UAT ensures that the losses that may arise from post-release issues will be reduced. The cost of fixing software issues before release is lower than fixing after release. UAT prevents the loss of reputation to an organizations that would be as a result of releasing software with defects to production.
The UAT process can be divided into four phases. In each phase, there are several activities done, as listed below.
- The list of business processes to be tested is prepared.
- Defining the acceptance criteria.
- Select the testing team.
- Prepare the test data. The test data should cover all the software’s functional scenarios in real-world usage.
- Prepare a UAT test plan. UAT test plan is prepared for the test execution.
- Design the test. We use the information collected in the planning phase to design the tests.
- Execute the test using the test data and document the results. Defects found in the system are resolved and re-tested.
4. Confirmation of business objectives
- Sign-off: This states that the software product meets the business requirements and is ready for production. The overall UAT process’s deliverables are Test Plan, UAT scenarios, test cases, test results, and defect log.
User acceptance testing tips
It is every test engineer’s dream to ensure that the right solution is delivered to the users. This section will discuss some tips a developer may use while performing UAT along with best practices.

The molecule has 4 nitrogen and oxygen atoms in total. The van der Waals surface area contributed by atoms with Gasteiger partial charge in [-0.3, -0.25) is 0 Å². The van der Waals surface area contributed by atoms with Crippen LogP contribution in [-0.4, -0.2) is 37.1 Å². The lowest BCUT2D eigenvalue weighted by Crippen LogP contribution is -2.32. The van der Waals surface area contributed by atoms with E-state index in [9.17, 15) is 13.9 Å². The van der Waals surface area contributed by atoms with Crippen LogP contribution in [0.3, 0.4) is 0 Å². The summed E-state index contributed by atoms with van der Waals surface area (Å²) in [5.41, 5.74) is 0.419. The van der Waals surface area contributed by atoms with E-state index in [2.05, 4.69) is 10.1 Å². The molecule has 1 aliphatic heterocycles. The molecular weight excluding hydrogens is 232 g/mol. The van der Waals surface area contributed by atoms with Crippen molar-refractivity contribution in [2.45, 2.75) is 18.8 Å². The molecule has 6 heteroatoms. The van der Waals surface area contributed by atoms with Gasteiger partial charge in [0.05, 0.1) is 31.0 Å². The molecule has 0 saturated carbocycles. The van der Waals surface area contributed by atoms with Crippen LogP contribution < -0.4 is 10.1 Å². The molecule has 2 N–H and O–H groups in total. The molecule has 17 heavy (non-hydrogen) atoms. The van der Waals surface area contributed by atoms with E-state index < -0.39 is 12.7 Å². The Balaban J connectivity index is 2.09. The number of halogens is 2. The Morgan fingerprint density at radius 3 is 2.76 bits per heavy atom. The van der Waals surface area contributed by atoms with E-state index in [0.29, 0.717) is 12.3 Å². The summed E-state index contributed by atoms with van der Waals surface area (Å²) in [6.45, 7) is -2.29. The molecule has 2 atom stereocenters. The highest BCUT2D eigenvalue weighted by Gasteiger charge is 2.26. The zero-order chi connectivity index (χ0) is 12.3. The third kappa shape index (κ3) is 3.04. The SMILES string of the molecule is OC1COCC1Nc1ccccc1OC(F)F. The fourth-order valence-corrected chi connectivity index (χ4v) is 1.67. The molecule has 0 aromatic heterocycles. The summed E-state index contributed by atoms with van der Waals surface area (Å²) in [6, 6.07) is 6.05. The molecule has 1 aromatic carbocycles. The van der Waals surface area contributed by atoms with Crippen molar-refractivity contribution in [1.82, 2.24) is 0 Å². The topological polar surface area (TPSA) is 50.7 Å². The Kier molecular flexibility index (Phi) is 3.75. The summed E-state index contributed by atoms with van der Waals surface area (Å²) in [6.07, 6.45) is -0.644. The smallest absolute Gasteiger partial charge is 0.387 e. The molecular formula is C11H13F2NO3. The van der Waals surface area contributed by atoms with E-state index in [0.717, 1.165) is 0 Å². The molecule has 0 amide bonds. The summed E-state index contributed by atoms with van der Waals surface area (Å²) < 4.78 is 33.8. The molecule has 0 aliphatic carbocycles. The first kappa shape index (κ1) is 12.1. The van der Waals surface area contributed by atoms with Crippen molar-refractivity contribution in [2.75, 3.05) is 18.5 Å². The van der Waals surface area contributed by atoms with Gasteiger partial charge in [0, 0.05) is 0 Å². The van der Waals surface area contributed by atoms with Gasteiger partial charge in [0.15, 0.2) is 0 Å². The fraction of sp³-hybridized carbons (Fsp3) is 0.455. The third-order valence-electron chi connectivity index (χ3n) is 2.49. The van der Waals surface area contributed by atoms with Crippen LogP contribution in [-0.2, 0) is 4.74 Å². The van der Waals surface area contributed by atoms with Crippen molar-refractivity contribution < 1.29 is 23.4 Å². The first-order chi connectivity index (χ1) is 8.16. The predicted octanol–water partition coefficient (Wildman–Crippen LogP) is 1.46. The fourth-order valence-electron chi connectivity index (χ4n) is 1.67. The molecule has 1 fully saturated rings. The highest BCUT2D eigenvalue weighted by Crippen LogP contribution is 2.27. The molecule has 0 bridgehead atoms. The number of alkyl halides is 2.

- Set up the right environment: Having a production-like test environment is important. Accurate performance testing cannot be carried out in test environments.
- Plan your test: Design a clear test acceptance plan during the requirement analysis and design phase. Planning reduces pressure to meet deadlines.
- Train the UAT staff properly: The testers need to be trained on the developed business requirements. During the planning phase, select and train testers. This can significantly increase the success of UAT.
- Have the right communication channel: UAT involves collaboration between the development, quality assurance (QA), and UAT team. Having a proper communication channel is key to the success of UAT, especially when the teams are working remotely.
- Do not use the functional testing team: Functional testers are not meant to perform UAT. Functional testers may end up not testing all real-world scenarios. This leads to end-users finding issues when the software is in production.
UAT is the last chance to identify and rectify defects. Businesses may suffer losses if UAT is not performed properly (or at all). The losses that may occur (by fixing system issues after production), are much more expensive than fixing before production.
The organization may also lose some reputation as a result of moving defective software to production. Therefore, an UAT is vital. Software testing is a broad field in computing. Certifications such as Certified Test Engineer(CSE) are also available.
Peer Review Contributions by: Onesmus Mbaabu
About the authorBenson Kariuki
Benson Kariuki is a graduate computer science student. He is a passionate and solution-oriented computer scientist. His interests are Web Development with WordPress, Big Data, and Machine Learning.